I have convoked you to this Consistory, not only for the three canonizations, but also to communicate to you a decision of great importance for the life of the Church. After having repeatedly examined my conscience before God, I have come to the certainty that my strengths, due to an advanced age, are no longer suited to an adequate exercise of the Petrine ministry. I am well aware that this ministry, due to its essential spiritual nature, must be carried out not only with words and deeds, but no less with prayer and suffering. However, in today’s world, subject to so many rapid changes and shaken by questions of deep relevance for the life of faith, in order to govern the bark of Saint Peter and proclaim the Gospel, both strength of mind and body are necessary, strength which in the last few months, has deteriorated in me to the extent that I have had to recognize my incapacity to adequately fulfill the ministry entrusted to me. For this reason, and well aware of the seriousness of this act, with full freedom I declare that I renounce the ministry of Bishop of Rome, Successor of Saint Peter, entrusted to me by the Cardinals on 19 April 2005, in such a way, that as from 28 February 2013, at 20:00 hours, the See of Rome, the See of Saint Peter, will be vacant and a Conclave to elect the new Supreme Pontiff will have to be convoked by those whose competence it is.
Dear Brothers, I thank you most sincerely for all the love and work with which you have supported me in my ministry and I ask pardon for all my defects. And now, let us entrust the Holy Church to the care of Our Supreme Pastor, Our Lord Jesus Christ, and implore his holy Mother Mary, so that she may assist the Cardinal Fathers with her maternal solicitude, in electing a new Supreme Pontiff. With regard to myself, I wish to also devotedly serve the Holy Church of God in the future through a life dedicated to prayer.
From the Vatican, 10 February 2013
BENEDICTUS PP XVI
Beyond the statement, no timetable or other parameters are currently known on the holding of a Conclave – we’re in very uncharted territory here, folks, so please be patient. The lone item of canon law to even mention a pontiff’s resignation is Canon 332, paragraph 2, which states that “If it happens that the Roman Pontiff resigns his office, it is required for validity that the resignation is made freely and properly manifested but not that it is accepted by anyone.”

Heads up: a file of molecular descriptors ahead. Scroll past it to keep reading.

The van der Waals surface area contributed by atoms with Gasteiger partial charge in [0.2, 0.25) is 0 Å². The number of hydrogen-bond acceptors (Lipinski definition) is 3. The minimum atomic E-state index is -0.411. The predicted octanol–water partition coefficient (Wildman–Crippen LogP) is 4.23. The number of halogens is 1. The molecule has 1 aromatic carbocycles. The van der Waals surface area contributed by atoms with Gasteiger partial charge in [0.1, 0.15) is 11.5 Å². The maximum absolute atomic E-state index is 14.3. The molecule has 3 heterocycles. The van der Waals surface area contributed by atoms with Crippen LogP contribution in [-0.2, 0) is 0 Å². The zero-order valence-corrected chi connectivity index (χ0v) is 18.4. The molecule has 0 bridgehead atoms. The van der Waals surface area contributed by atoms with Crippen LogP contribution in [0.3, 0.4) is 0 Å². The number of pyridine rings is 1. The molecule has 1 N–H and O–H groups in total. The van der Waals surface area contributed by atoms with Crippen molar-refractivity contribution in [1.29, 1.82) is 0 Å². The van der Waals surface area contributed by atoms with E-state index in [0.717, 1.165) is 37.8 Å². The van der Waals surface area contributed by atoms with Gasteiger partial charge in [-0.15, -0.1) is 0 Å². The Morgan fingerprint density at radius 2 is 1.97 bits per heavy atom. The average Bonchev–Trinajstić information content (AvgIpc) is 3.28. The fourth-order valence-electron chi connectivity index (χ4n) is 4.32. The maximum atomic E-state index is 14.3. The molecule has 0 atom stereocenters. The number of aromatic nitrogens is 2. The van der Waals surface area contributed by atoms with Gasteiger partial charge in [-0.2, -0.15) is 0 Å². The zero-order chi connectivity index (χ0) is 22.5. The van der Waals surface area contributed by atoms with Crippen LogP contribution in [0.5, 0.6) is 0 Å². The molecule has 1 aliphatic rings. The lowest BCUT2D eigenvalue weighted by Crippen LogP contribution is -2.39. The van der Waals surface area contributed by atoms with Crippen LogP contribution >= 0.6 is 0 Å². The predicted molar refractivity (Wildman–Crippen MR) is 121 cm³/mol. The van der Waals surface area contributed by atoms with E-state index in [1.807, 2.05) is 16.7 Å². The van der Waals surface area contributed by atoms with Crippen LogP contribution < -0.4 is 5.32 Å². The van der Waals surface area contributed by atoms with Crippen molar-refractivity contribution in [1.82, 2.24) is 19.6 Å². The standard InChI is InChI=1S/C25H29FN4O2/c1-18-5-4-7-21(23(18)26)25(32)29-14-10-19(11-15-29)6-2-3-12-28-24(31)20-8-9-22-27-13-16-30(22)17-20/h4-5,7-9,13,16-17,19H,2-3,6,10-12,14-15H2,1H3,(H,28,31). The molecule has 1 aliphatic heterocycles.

Along the same lines, there is no protocol whatsoever for the titles or status of a retired Pope.
On Friday, Benedict raised some eyebrows by having a rare private audience with the Dean of the College of Cardinals, the 85 year-old Italian Angelo Sodano, the figure who would be responsible for the convoking of a papal election. The departing pontiff ostensibly communicated his plan to the Cardinal-Dean at that point.
That said, as both Sodano and his Vice-Dean, Cardinal Roger Etchegaray, are past the eligibility age to vote, under the norms currently in place, the duty of presiding over the Conclave would seem to fall to the senior cardinal-bishop younger than 80: the retired prefect of the Congregation for Bishops Giovanni Battista Re, who turned 79 in late January.
Under the operative norms governing Conclaves in the wake of a Pope’s death, the voting college is to start the election between 15 and 20 days from the moment of the vacancy. In this case, however, the traditional novemdiales – the nine days of official mourning before the election – would not apply.
Now comprised of 118 voting members younger than 80, the College as a whole – retirees included – governs the church during a papal interregnum.
Here at Saint Anthony’s we are carefully monitoring the Weather Bulletins on Television and Radio. Estimations currently are that this will be a “historic” winter storm dumping atleast one foot of snow in our area and potentially even more than that. Drifts could be much higher in some areas as the wind is predicted to reach 50 to 60 mph overnight Friday into Saturday.
I encourage all parishioners to carefully listen to and follow the instructions of the weather authorities and local officials. Please DO NOT risk your life to drive or walk to church (or anywhere else) if conditions are hazardous. It appears that the worst of the storm should be past us by mid-day Saturday. At that time we will be able to assess storm damage and have a better idea of impacts on our community.
Until that time please stay inside and stay safe!
Due to the Major Blizzard that is scheduled to hit our area beginning tomorrow morning the Founders Ball Gala originally scheduled for tomorrow night has been postponed. The new date is Friday March 1, 2013 at 7:00PM at the Fountainhead in New Rochelle.
The safety of our guests as well as the staff of the Fountainhead are the primary concern of the Gala Dinner Committee as well as the Management of the Fountainhead. We look forward to seeing everyone on March 1, 2013 for a fabulous evening!